Would you like to improve the landscape design of your yard and property? Where do you start?
I’m not much of a planner and this lack of forethought is reflected in my gardening style. My flower beds are in a constant state of change depending on what new plants I acquire each season. Many are planted and moved several times before they land in a suitable spot or die. To avoid making the same mistakes that I do, let’s see what the experts have to say.
It Starts With a Plan
If you were to hire a professional landscape designer, one of the first things he/she would do is draw up a plot survey of your property, including your backyard and front yard. This is something you can easily do yourself.
- Draw a birdseye view of your property noting the placement of all the manmade features—called hardscape—such as buildings, fences, driveways, stonewalls,etc. Boulders, trees, and large shrubs combine with your hardscape to form the “bones” of your landscape.
- Using graph paper helps but you don’t have to agonize over exact measurements, a sketch that is roughly in proportion will be fine.
- Make sure to include the location of your well, septic system, or any buried utility lines. Orient your lot on the compass and note where your sunny and shady spots are.
Making a Wish List
Once you know what you’ve got you can move on to making a list of what you’d like. How do you want your garden to look? Start with a few general goals. For example:
- Do you want privacy for a patio area?
- Do you want to screen an ugly view>
- Is your top priority curb appeal/resale or a more private (patio) display?
If you already have flower beds: Note the successful plants and fill in the blanks with the colors, heights, foliage, and bloom time you need to get the desired look. This will help guide you when you are plant shopping. If you know that your garden lacks color after July 4th, you can limit your choices to later blossoming plants instead of buying more spring bloomers.
Look around your neighborhood. What gardens do you like? Colors? Plant shapes and textures? Sizes?
Be sure to make the most of what you’ve got already. Don’t try to change a dry, rocky spot into a vegetable garden. Use it for a rock garden planted with alpines and sedums instead.
What is Your Style?
Your garden should complement your home’s architectural style. Gardening is just like decorating the inside of your house, but instead of fabrics, paint, and furniture you will be using color, texture, shape, size, and placement of plants to create a mood.
- Formal: straight lines, symmetry, elegant focal points like statues & fountains, manicured lawns, pruned hedges & shrubs, color is secondary to structure and the mood is refined & serene.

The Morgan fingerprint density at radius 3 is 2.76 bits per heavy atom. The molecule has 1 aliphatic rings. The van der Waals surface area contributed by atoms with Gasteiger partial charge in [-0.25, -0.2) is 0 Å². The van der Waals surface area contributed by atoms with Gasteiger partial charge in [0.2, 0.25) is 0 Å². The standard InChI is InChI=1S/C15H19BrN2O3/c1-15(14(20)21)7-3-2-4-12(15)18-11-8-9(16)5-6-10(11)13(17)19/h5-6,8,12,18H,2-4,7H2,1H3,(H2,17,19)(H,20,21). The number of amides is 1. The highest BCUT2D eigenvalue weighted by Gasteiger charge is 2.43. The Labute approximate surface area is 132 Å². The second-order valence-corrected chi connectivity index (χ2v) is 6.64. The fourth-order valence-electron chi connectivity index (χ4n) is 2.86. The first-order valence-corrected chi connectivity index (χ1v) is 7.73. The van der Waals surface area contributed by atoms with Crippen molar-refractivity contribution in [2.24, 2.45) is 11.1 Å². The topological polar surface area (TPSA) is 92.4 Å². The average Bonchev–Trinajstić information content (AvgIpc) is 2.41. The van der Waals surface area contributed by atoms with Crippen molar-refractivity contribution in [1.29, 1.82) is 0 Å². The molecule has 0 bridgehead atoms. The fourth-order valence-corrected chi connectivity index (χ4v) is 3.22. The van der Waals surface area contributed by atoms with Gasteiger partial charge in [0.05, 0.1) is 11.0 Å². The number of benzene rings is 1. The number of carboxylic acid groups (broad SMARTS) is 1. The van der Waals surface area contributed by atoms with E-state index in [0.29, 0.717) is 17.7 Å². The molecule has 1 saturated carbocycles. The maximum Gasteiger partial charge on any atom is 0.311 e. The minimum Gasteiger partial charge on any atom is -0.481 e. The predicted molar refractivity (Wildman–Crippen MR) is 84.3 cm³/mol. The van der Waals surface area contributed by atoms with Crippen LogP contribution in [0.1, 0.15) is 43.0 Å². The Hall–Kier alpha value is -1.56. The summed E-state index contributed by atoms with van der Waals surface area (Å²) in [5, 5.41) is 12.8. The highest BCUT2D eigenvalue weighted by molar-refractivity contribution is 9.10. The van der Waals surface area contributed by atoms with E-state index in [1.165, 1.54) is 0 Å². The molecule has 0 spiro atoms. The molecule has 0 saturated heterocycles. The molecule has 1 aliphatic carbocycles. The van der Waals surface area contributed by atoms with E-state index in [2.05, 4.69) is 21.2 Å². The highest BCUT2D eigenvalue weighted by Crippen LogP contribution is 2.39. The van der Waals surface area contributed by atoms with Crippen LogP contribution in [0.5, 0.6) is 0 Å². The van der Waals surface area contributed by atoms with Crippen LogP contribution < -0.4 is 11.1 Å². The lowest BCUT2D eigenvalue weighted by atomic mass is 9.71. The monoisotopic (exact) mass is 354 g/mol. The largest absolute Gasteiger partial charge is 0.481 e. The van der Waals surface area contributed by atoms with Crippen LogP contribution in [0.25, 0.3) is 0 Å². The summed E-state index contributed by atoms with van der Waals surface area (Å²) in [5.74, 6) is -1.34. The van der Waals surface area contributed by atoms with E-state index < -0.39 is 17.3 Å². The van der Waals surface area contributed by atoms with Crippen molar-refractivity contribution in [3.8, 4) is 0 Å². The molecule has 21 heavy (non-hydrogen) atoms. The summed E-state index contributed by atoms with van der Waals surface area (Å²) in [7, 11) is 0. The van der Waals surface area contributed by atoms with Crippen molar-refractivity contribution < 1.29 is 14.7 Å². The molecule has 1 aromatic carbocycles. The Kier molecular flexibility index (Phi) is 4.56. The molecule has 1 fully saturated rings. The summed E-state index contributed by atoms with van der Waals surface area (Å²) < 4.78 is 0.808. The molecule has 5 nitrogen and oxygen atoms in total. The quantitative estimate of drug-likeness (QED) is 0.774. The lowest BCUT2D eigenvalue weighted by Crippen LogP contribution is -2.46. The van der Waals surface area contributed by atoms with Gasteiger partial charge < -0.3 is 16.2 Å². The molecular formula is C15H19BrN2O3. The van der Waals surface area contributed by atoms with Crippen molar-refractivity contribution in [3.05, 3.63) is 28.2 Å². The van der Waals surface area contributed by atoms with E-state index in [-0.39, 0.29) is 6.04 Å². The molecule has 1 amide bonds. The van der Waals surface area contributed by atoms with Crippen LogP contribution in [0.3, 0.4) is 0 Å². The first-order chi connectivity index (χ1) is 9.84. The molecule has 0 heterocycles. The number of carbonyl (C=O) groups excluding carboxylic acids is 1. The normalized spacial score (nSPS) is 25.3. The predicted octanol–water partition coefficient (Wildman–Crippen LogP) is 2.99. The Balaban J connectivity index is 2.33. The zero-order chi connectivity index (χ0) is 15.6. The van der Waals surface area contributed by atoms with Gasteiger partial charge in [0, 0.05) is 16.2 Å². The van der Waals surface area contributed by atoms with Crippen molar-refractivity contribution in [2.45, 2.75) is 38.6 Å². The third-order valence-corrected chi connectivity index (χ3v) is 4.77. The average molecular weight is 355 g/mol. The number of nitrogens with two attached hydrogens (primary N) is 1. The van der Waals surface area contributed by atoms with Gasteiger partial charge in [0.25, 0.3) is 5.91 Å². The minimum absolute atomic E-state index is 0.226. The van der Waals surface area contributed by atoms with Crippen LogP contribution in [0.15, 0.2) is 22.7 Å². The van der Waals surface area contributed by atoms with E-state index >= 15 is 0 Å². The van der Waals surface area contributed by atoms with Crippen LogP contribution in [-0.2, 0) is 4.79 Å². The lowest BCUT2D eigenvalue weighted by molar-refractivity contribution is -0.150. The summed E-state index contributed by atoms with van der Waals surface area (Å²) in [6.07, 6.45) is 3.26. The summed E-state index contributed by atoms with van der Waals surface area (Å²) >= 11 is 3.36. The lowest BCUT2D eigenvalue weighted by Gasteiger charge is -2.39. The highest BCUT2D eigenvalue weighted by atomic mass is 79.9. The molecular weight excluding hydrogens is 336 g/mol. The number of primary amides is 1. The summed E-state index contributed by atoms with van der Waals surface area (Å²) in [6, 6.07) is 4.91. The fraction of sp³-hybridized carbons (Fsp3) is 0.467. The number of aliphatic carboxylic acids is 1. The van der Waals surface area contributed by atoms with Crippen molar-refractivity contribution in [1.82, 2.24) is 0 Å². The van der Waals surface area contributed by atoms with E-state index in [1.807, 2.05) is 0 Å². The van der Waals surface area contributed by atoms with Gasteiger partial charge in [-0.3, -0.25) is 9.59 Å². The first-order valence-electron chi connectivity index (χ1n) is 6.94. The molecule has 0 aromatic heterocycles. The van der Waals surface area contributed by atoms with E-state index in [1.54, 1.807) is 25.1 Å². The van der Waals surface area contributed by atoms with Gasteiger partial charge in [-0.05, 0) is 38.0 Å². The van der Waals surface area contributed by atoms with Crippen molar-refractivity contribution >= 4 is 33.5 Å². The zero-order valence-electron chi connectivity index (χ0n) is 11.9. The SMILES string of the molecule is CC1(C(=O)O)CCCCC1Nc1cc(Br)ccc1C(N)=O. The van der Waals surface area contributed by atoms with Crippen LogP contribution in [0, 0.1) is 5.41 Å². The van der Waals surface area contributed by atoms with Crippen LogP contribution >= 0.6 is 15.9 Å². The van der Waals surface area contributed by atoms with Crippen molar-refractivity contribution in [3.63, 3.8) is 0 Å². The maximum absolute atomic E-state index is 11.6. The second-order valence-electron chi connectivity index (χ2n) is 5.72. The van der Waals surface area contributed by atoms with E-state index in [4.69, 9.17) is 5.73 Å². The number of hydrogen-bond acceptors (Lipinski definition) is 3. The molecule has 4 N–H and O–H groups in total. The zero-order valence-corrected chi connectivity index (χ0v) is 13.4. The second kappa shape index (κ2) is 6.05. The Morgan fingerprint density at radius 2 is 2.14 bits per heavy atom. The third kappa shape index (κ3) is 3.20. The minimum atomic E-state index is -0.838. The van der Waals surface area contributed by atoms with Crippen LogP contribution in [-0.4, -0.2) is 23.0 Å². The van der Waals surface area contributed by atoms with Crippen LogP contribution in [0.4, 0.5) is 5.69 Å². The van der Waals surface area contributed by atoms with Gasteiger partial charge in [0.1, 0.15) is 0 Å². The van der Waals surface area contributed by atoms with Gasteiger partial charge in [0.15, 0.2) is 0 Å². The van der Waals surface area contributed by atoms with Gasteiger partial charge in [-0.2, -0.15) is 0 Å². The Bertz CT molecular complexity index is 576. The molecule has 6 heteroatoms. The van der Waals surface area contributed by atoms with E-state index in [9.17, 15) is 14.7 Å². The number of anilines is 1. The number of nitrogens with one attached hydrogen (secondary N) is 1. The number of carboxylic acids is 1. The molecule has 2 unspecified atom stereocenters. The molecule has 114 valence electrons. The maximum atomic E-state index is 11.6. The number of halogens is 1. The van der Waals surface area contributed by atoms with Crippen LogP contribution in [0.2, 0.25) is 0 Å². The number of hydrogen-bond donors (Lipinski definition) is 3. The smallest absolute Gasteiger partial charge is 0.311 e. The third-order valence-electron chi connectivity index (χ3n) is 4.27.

- Informal: lots of curves and colors, lush growth, asymmetry, natural-shaped trees & shrubs and the mood is comfortable & relaxing.
- Natural: imitates nature, low maintenance, no lawn, blends with the surroundings whether wildflower, woodland, meadow, prairie, or bog. The mood can reflect untamed chaos or just energetic abundance.
Assessing Your Needs
If you have young children or grandchildren you’ll need areas where they can play. Same for pets. Look to incorporate “bulletproof” plants that can take some abuse.
Do you need a welcoming entry garden that directs visitors to your door?
Do you have a tiny lot?
There are tricks you can use to make it seem larger such as lining up paths, gates, and trees to create sight lines that allow the view to flow from one area into another.
Would you like a getaway spot complete with a bench where you can sit and enjoy your yard from a different point of view?
Hardscape, Then Planting
It is tempting to start your design with the plants but it is best to tend to your hardscape first. Once that is in place you can start by planting any trees or shrubs you want to add. Begin from the house and work out. Remember to plan for the mature size of the trees and shrubs to avoid having to move them later when they outgrow their space. Deciduous shrubs planted in front of evergreens will change the look seasonally. Don’t forget to pick some plants for winter interest.
Layout potential flowerbeds with a hose or rope to get the shape you want. A few gentle sweeps look more natural than many sharp curves.
Borders are usually planted against a wall, fence, or hedge and are viewed from one side only.
Beds present more of a challenge since they can be seen from all sides. Wide beds and borders need a path or stepping stones to allow you to tend the plants without compacting the soil or trampling anything.
Define the edges where your flower garden meets the lawn. A physical barrier made from metal,vinyl, granite, or brick will help to keep grass from encroaching into the beds. Plants in the foreground can be left to spill over this edging, softening the look.
Layer plants according to height. Repeat drifts of similar plants throughout the garden to give it rhythm. Large blocks of one plant will make the most impact when viewed from a distance rather than the polka dot look of many different plants in one area. To combine plants effectively, take into consideration their size, shape, leaf color and texture, flower color, and visual weight. Loose and open or heavy and dense?
Bold leaved plants like hosta combine well with finely textured ones like astilbe. Blue-green, chartreuse, bronze, burgundy, and silver-leaved plants liven up the garden even when they are not in bloom.
Remember that hot colors appear to advance while cool colors recede into the background. White can separate clashing colors and will brighten up a shady spot.
Armed with a realistic master plan, you can spread out the work and expense over several years. Take one step at a time to keep your project from becoming overwhelming. Remember this is supposed to be fun! Small steady improvements over the years can transform your yard into the paradise you envision.